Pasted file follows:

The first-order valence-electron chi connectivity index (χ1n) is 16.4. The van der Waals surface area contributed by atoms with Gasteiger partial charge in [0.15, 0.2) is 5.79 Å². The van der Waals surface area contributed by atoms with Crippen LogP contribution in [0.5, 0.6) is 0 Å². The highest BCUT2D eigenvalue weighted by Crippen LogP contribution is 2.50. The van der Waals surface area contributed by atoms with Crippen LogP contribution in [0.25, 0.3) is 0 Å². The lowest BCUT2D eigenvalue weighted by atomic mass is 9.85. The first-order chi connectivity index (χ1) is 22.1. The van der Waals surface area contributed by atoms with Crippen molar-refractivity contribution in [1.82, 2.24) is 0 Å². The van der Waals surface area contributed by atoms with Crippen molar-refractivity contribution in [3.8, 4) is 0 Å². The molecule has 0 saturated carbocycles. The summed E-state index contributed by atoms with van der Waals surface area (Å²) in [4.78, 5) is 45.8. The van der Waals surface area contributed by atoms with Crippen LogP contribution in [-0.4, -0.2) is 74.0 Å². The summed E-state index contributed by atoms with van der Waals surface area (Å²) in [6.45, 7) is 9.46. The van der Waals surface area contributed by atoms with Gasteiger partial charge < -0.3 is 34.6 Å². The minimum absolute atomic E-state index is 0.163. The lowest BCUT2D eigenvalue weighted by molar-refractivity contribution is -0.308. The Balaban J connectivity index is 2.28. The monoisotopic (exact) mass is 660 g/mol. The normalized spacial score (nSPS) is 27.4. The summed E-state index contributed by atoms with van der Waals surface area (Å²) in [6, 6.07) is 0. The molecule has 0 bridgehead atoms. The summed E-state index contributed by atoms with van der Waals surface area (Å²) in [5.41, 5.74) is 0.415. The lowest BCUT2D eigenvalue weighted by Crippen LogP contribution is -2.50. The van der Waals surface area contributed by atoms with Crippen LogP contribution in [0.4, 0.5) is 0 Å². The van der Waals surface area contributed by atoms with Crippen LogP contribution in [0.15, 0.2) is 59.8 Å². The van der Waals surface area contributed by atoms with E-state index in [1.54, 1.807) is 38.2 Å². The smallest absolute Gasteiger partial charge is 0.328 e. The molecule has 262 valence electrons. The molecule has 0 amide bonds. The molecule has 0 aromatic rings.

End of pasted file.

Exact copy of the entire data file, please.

The first-order valence-electron chi connectivity index (χ1n) is 16.4. The van der Waals surface area contributed by atoms with Gasteiger partial charge in [0.15, 0.2) is 5.79 Å². The van der Waals surface area contributed by atoms with Crippen LogP contribution in [0.5, 0.6) is 0 Å². The highest BCUT2D eigenvalue weighted by Crippen LogP contribution is 2.50. The van der Waals surface area contributed by atoms with Crippen LogP contribution in [0.25, 0.3) is 0 Å². The lowest BCUT2D eigenvalue weighted by atomic mass is 9.85. The first-order chi connectivity index (χ1) is 22.1. The van der Waals surface area contributed by atoms with Crippen molar-refractivity contribution in [1.82, 2.24) is 0 Å². The van der Waals surface area contributed by atoms with Crippen molar-refractivity contribution in [3.8, 4) is 0 Å². The molecule has 0 saturated carbocycles. The summed E-state index contributed by atoms with van der Waals surface area (Å²) in [4.78, 5) is 45.8. The van der Waals surface area contributed by atoms with Crippen LogP contribution in [-0.4, -0.2) is 74.0 Å². The summed E-state index contributed by atoms with van der Waals surface area (Å²) in [6.45, 7) is 9.46. The van der Waals surface area contributed by atoms with Gasteiger partial charge < -0.3 is 34.6 Å². The minimum absolute atomic E-state index is 0.163. The lowest BCUT2D eigenvalue weighted by molar-refractivity contribution is -0.308. The Balaban J connectivity index is 2.28. The monoisotopic (exact) mass is 660 g/mol. The normalized spacial score (nSPS) is 27.4. The summed E-state index contributed by atoms with van der Waals surface area (Å²) in [6, 6.07) is 0. The molecule has 0 bridgehead atoms. The summed E-state index contributed by atoms with van der Waals surface area (Å²) in [5.41, 5.74) is 0.415. The lowest BCUT2D eigenvalue weighted by Crippen LogP contribution is -2.50. The van der Waals surface area contributed by atoms with Crippen LogP contribution in [0.4, 0.5) is 0 Å². The van der Waals surface area contributed by atoms with Crippen LogP contribution in [0.15, 0.2) is 59.8 Å². The van der Waals surface area contributed by atoms with E-state index in [1.54, 1.807) is 38.2 Å². The smallest absolute Gasteiger partial charge is 0.328 e. The molecule has 262 valence electrons. The molecule has 0 amide bonds. The molecule has 0 aromatic rings.